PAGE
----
Not long now until I’m back at Morton Morrell College for the all-important end of second year exams. This does not actually mark my half way point (it’s a four-year apprenticeship which I started in January) but managing the timetabling to ensure all eight farrier apprentice groups receive their allocated six weeks at college must be a bit of a nightmare.

From a college lecturer’s point of view that’s 48 weeks of first, second, third or fourth year apprentices to teach, inspire, tolerate and mentor. On my last college visit I asked a lecturer which group he preferred. Without any hesitation he said: “The first block of the first year and the last block of the last year. The new boys are a pleasure to teach, as are those about to take their final exams. The rest of the groups have more of a fluid level of concentration!”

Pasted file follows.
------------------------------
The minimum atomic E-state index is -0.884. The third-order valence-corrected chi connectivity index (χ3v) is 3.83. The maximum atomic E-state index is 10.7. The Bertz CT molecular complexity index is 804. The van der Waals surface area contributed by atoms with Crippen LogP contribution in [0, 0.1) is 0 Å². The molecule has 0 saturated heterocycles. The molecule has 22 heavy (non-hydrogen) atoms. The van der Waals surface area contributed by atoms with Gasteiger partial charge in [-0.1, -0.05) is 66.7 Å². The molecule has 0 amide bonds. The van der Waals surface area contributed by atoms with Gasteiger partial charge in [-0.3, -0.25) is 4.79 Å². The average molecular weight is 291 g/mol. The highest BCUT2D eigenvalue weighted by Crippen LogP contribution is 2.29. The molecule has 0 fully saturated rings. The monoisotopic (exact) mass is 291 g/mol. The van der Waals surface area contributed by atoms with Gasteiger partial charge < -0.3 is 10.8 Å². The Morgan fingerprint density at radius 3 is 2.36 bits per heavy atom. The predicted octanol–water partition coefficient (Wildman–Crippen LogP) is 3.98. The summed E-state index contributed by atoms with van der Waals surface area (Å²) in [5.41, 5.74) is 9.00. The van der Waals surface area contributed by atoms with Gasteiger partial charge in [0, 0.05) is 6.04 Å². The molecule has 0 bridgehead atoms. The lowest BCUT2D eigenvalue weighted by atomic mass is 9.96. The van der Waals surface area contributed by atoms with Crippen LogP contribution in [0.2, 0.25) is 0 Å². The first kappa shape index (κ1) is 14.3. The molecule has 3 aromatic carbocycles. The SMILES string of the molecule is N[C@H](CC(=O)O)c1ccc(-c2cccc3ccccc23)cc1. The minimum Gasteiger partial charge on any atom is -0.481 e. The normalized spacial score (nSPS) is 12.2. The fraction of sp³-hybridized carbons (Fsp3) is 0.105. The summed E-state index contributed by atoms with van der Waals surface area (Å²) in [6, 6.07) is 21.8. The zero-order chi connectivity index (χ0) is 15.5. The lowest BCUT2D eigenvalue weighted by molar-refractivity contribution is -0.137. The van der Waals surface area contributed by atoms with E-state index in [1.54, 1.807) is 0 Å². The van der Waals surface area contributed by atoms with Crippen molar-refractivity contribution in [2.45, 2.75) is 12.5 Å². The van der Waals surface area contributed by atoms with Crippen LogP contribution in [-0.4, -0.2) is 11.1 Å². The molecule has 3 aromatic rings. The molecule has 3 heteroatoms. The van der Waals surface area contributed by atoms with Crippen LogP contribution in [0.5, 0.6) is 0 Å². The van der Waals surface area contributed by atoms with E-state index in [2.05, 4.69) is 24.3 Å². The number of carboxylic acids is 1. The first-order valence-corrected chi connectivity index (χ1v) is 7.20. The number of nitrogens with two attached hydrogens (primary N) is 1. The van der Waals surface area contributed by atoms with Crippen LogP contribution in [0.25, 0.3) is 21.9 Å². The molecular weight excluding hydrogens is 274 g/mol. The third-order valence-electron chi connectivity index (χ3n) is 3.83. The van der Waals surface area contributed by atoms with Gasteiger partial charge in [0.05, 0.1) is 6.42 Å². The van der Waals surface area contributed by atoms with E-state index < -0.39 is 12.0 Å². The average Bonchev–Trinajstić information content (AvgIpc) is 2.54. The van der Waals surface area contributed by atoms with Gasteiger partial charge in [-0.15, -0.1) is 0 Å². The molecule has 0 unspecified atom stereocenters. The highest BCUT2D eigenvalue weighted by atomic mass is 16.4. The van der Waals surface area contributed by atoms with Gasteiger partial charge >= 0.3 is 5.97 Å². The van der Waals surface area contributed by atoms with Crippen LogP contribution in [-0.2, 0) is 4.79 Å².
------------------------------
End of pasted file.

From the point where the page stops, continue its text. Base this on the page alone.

Logistically, managing all the course work, timetabling, progress tracking and teaching must be pretty difficult. On top of that, three of the eight apprentice groups need horses to shoe, so there’s also a six-week cycle of horses to be organised and booked for shoeing. Most of the horses belong to the college and are used primarily by the equine studies students, who are meant to check with the shoeing rota before they decide to ride one or turn one out. Hmm, well the system kind of works!

There are two full-time lecturers and four part-time staff. The part-time staff are practicing farriers, but give up a day a week to teach the next generation. I’ve spoken before about the passion and dedication the teaching staff have in bringing us newbies on, and personally I can see why being a part time farrier teacher would appeal.

Perhaps one day I might get the chance to teach part-time and put back into the system what I have got out. I think I would get an enormous sense of satisfaction from that. It would also give my back a day off a week too!

Until next week

Roland

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